Literally meaning ‘roast-flavored’, siu mei (燒味) is the rotisserie style in the Cantonese cuisine.
In this style, meat is broiled in a rotisserie oven after being coated with a special sauce according to each kind of meat. Because preparing and cooking siu mei means a lot of work (requires special rotating roasting equipment and long waiting hours), almost all of it is made to take-out at siu laap shops., where it is usually sold as a complete meal in a box, with half meat and half plain white rice or meat alone, never vegetables.
The classification ‘siu mei‘ includes the following dishes:
Char siu (叉烧)
It is a recipe to prepare and flavour long strips of barbecued boneless pork parts: loin, belly, and so on.
The coating sauce is made of a mixture of honey, five-spice powder, fermented red tofu, dark soy sauce, hoisin sauce, and sherry or rice wine (talking about secret sauces!). After this coating, each piece is skewered and placed in a covered oven or over a fire.
In the first picture of this article, char siu stripes are between the roasted goose and the chicken. In the picture above, hanging on the far right.
Siu yuk (烧肉)
Roasted pork. After being seasoned, the entire pig is roasted in a furnace at high temperature, which leaves a crispy skin and a juicy, tender meat. On the picture below, the siu yuk pieces are hanging on the metal rod.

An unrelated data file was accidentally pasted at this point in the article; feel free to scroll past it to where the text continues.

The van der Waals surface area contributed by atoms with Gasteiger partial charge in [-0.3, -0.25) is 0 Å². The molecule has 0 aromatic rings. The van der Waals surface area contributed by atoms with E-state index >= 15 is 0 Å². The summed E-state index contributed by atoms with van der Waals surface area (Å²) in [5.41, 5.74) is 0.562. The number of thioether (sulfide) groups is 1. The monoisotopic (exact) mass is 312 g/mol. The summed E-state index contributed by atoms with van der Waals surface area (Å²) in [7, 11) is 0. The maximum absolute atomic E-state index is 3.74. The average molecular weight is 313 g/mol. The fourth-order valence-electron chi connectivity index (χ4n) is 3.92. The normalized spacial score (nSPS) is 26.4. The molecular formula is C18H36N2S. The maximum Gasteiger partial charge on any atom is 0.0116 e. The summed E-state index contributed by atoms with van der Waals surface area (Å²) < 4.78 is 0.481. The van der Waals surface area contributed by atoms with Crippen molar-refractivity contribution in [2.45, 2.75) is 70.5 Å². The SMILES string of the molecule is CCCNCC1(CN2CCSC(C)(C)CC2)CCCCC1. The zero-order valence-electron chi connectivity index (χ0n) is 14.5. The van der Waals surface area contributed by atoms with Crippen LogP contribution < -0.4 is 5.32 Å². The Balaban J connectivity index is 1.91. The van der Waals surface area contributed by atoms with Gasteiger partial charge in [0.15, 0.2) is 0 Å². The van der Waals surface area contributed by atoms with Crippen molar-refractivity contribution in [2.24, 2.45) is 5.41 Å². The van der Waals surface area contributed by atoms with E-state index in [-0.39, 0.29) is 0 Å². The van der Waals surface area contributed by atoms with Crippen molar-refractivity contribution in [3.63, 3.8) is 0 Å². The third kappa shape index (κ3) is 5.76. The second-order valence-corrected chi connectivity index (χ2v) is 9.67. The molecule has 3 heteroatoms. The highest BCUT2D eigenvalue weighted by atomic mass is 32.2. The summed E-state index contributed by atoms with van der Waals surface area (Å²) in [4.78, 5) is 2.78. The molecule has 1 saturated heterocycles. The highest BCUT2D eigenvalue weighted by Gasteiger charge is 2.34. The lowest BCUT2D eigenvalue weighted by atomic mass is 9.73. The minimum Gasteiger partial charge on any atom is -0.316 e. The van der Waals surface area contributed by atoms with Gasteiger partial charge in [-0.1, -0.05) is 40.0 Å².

Siu ngo (烧鹅) and siu ngaap (烧鸭)
Roasted goose and roasted duck (also called Pekin duck) respectively. The whole bird is roasted in a charcoal furnace with seasoning, after coating. When cooked properly, the skin is slightly crispy, while the meat remains tender. It is usually served with plum sauce.
Beside meats, there are some dishes which are not roasted, but just prepared and sold along with siu mei meat at siu laap shops, and because of this, they are classified as siu mei dishes as well:
Orange squid (卤水墨鱼)
As seen in the picture below. The colour is given by food-colouring dye.
Steamed white chicken (白切鸡)
Also known as ‘white cut chicken’ because of the traditional presentation. In the picture below, steamed white chicken hangs from the far left side, with roast goose and stripes of char siu.
Ordering siu mei is an art itself! Don’t think it is like get-in, get-out quick… you must know the tricks. Here you can learn how to do it properly.
And as always, Hong Kong has its own rules on how to sell anything, so here’s their flowchart on how to prepare and serve siu mei, brought to you by the Centre for Food Safety of the fragrant harbour:
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See also the Flickr gallery on Cantonese food.